Dec 24, 2020 at 11:46 PM
So when I say "Copy protection," I'm not referring to the historic reason behind its use in games, but rather its use as a game mechanic. To be specific, I'm referring to the idea of using a game's supplementary materials as a mandatory part of an in-game puzzle, like those in most Sierra and LucasArts titles released throughout the early to mid-90's.
I'm aware that copy protection puzzles' popularity declined as a result of lack of further necessity, however I'm curious about what people generally think of them as a gameplay mechanic, (for this purpose, I usually refer to them as "Supplementary material puzzles" when they come up in conversation.) and so I'd just like your thoughts on their proper execution, possible applications, or overall effect on a player's experience with a game. Personally, I find them an interesting way of engaging the player, and I find they can even help to expand the world of the game (like in my previous example, the fact a Soviet roboticist would be familiar form of communication most known for its use in Vietnamese POW camps helps detail Pettrovich's past and the world in which Metal Gear takes place).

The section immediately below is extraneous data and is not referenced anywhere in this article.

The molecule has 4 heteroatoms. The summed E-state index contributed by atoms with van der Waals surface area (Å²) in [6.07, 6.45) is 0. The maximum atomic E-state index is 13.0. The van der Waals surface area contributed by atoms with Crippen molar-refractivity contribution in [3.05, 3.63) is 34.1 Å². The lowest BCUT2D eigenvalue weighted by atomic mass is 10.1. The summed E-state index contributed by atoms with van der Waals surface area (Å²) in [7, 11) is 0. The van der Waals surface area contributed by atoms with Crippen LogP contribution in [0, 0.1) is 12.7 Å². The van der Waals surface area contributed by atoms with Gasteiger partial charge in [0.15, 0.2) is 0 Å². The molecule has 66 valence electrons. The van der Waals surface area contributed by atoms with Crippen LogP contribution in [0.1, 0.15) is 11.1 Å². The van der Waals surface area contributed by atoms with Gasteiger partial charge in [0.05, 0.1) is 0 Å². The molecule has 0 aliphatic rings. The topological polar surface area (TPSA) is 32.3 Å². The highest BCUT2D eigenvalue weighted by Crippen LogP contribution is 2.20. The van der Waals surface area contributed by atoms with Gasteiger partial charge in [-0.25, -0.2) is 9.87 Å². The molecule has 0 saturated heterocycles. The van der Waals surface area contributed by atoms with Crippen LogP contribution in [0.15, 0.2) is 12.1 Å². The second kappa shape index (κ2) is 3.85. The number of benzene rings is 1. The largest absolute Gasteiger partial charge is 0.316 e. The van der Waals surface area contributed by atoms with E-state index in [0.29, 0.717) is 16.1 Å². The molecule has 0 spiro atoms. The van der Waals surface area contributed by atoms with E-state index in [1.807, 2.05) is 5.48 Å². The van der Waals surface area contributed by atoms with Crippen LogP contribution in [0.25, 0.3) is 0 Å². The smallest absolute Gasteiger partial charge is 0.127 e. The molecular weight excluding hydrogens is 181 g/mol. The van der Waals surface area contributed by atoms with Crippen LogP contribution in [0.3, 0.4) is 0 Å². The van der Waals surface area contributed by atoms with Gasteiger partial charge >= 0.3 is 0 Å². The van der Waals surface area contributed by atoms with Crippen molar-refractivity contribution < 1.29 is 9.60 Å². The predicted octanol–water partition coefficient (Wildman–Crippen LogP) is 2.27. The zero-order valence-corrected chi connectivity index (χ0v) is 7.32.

In Metal Gear 2 for the MSX2, there's a puzzle wherein the player finds a radio frequency required for progression through deciphering prison tap codes. If the player doesn't already understand this method of encryption, they have to refer to the chart and explanation given in the game's instruction manual.